1926.501(b)(13) – "Residential construction." Each employee engaged in residential construction activities 6 feet (1.8 m) or more above lower levels shall be protected by guardrail systems, safety net system, or personal fall arrest system unless another provision in paragraph (b) of this section provides for an alternative fall protection measure. Exception: When the employer can demonstrate that it is infeasible or creates a greater hazard to use these systems, the employer shall develop and implement a fall protection plan which meets the requirements of paragraph (k) of 1926.502.

Note: There is a presumption that it is feasible and will not create a greater hazard to implement at least one of the above-listed fall protection systems. Accordingly, the employer has the burden of establishing that it is appropriate to implement a fall protection plan which complies with 1926.502(k) for a particular workplace situation, in lieu of implementing any of those systems.

Since there is currently no commercially available guardrail, safety net or personal fall arrest system that has been engineered to work with removable concrete forms, utilization of these systems is technologically infeasible and forces poured wall contractors to utilize other measures to protect their workforce.  However, these contractors may or may not be OSHA compliant, depending on whether they’ve strictly complied with the prescriptive requirements of 1926.502(k). Employers must take caution in using the terms infeasible and greater hazard. These are the key terms that must be accounted for in your research to justify the implementation of a fall protection plan. It is the employer that bares the full burden of establishing the appropriateness of implementing such a plan rather than one of the three noted systems.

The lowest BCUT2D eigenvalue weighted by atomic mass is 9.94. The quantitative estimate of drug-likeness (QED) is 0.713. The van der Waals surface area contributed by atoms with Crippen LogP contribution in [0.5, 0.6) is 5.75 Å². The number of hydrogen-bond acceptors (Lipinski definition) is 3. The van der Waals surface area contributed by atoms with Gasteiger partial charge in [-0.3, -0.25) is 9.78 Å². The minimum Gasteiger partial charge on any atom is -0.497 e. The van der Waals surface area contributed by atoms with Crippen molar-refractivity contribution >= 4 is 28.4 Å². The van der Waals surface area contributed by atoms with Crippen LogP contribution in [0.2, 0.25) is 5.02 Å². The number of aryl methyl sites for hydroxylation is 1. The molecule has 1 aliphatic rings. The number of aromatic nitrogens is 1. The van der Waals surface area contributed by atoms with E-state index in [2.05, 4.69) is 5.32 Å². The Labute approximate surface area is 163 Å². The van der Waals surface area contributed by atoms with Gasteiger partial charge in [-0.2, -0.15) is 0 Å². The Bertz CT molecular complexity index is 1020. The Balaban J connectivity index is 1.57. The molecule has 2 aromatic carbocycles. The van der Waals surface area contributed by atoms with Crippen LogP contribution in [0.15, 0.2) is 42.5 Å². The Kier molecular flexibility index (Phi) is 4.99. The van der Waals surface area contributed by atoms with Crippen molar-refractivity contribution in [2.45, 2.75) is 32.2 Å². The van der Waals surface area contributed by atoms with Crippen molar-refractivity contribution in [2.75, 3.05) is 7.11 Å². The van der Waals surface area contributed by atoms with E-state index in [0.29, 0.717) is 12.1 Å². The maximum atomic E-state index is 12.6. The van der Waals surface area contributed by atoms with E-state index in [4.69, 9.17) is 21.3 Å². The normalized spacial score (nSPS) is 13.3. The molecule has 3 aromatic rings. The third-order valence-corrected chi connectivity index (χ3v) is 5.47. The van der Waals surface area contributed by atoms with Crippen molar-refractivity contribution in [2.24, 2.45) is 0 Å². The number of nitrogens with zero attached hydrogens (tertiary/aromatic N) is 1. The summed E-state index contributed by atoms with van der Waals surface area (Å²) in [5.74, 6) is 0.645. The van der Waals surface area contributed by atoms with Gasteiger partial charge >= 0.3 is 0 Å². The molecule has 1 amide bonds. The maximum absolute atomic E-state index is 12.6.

Your argument for the use of an Alternate Fall Protection Plan is based on the documented history of OSHA regulation. This stems from the establishment of OSHA STD 3.1, titled "Interim Fall Protection Compliance Guidelines for Residential Construction”, in 1995. Here, OSHA set the acceptance of an “alternate fall protection plan” as described in subpart M in lieu of compliance using fall protection systems without any burden of responsibility for proving infeasibility or greater hazard. In 1998, STD 3.1 was replaced by STD 3-0.1A that augmented this position with specific requirements that must be addressed by the alternate fall protection, including monitoring and training. OSHA rescinded this position in 2010 under the presumption that commercially available systems had advanced in the industry to sufficiently support fall protection system implementation for all residential construction. While this may seem as though it ignores the conditions of the residential foundation contractor, what it does is maintains responsibility for each employer to actively assess their project variables against their company policies and training for fall protection.

Many contractors claim that instead of using fall protection they use an “alternate fall protection plan”. It is important to note that under the current direction, an alternate fall protection plan is a form of fall protection, but one that requires the use of knowledge to demonstrate both technological infeasibility and greater hazard to the worker for each procedure. The detail of 1926.502 (k) involves research and documentation for implementing several methods to provide protection from falls. Your plan must discuss the extent of consideration for the use of “scaffolds, ladders, or vehicle mounted work platforms” to “provide a safer working surface and thereby reduce the hazard of falling.”